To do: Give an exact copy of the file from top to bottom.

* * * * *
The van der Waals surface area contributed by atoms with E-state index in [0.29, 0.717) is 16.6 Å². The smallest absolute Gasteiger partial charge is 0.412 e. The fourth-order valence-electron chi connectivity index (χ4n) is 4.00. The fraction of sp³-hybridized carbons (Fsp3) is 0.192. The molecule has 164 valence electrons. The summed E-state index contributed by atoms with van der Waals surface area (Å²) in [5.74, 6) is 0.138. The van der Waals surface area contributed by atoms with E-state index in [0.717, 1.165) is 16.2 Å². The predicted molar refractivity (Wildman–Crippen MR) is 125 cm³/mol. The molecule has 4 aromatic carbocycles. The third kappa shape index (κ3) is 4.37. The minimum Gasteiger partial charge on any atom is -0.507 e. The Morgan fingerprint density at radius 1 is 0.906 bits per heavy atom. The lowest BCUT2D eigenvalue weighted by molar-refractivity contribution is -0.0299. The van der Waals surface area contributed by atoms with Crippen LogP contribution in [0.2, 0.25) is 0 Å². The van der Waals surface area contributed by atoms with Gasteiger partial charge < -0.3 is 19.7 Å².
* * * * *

The van der Waals surface area contributed by atoms with E-state index in [0.29, 0.717) is 16.6 Å². The smallest absolute Gasteiger partial charge is 0.412 e. The fourth-order valence-electron chi connectivity index (χ4n) is 4.00. The fraction of sp³-hybridized carbons (Fsp3) is 0.192. The molecule has 164 valence electrons. The summed E-state index contributed by atoms with van der Waals surface area (Å²) in [5.74, 6) is 0.138. The van der Waals surface area contributed by atoms with E-state index in [0.717, 1.165) is 16.2 Å². The predicted molar refractivity (Wildman–Crippen MR) is 125 cm³/mol. The molecule has 4 aromatic carbocycles. The third kappa shape index (κ3) is 4.37. The minimum Gasteiger partial charge on any atom is -0.507 e. The Morgan fingerprint density at radius 1 is 0.906 bits per heavy atom. The lowest BCUT2D eigenvalue weighted by molar-refractivity contribution is -0.0299. The van der Waals surface area contributed by atoms with Crippen LogP contribution in [0.2, 0.25) is 0 Å². The van der Waals surface area contributed by atoms with Gasteiger partial charge < -0.3 is 19.7 Å².